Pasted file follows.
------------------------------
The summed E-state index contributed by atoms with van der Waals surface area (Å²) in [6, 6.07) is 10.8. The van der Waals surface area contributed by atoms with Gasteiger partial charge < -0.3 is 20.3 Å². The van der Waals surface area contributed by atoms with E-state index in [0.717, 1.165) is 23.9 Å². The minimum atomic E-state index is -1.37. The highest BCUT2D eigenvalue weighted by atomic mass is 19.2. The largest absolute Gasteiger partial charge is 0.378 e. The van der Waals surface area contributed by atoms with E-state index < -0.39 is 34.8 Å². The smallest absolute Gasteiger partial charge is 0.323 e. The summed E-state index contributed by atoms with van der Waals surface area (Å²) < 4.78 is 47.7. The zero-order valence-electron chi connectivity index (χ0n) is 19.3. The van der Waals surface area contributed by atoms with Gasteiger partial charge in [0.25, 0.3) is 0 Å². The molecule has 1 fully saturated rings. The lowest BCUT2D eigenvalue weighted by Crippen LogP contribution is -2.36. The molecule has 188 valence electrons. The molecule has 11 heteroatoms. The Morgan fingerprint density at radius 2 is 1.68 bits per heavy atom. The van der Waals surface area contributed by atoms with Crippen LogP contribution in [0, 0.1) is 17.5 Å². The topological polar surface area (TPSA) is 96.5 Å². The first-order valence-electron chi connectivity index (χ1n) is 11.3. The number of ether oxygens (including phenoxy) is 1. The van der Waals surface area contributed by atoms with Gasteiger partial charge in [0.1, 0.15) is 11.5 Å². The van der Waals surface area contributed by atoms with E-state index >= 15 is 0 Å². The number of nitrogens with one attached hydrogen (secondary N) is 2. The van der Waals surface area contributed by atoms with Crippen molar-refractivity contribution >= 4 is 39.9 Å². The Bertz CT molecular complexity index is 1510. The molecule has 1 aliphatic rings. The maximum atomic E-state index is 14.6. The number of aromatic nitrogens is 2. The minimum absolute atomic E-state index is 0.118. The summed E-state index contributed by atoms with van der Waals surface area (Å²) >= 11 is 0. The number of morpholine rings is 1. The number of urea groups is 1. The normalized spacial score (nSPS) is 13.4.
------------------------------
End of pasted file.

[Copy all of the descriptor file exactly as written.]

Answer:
The summed E-state index contributed by atoms with van der Waals surface area (Å²) in [6, 6.07) is 10.8. The van der Waals surface area contributed by atoms with Gasteiger partial charge < -0.3 is 20.3 Å². The van der Waals surface area contributed by atoms with E-state index in [0.717, 1.165) is 23.9 Å². The minimum atomic E-state index is -1.37. The highest BCUT2D eigenvalue weighted by atomic mass is 19.2. The largest absolute Gasteiger partial charge is 0.378 e. The van der Waals surface area contributed by atoms with E-state index < -0.39 is 34.8 Å². The smallest absolute Gasteiger partial charge is 0.323 e. The summed E-state index contributed by atoms with van der Waals surface area (Å²) < 4.78 is 47.7. The zero-order valence-electron chi connectivity index (χ0n) is 19.3. The van der Waals surface area contributed by atoms with Gasteiger partial charge in [0.25, 0.3) is 0 Å². The molecule has 1 fully saturated rings. The lowest BCUT2D eigenvalue weighted by Crippen LogP contribution is -2.36. The molecule has 188 valence electrons. The molecule has 11 heteroatoms. The Morgan fingerprint density at radius 2 is 1.68 bits per heavy atom. The van der Waals surface area contributed by atoms with Crippen LogP contribution in [0, 0.1) is 17.5 Å². The topological polar surface area (TPSA) is 96.5 Å². The first-order valence-electron chi connectivity index (χ1n) is 11.3. The number of ether oxygens (including phenoxy) is 1. The van der Waals surface area contributed by atoms with Gasteiger partial charge in [0.1, 0.15) is 11.5 Å². The van der Waals surface area contributed by atoms with E-state index >= 15 is 0 Å². The number of nitrogens with one attached hydrogen (secondary N) is 2. The van der Waals surface area contributed by atoms with Crippen molar-refractivity contribution >= 4 is 39.9 Å². The Bertz CT molecular complexity index is 1510. The molecule has 1 aliphatic rings. The maximum atomic E-state index is 14.6. The number of aromatic nitrogens is 2. The minimum absolute atomic E-state index is 0.118. The summed E-state index contributed by atoms with van der Waals surface area (Å²) >= 11 is 0. The number of morpholine rings is 1. The number of urea groups is 1. The normalized spacial score (nSPS) is 13.4.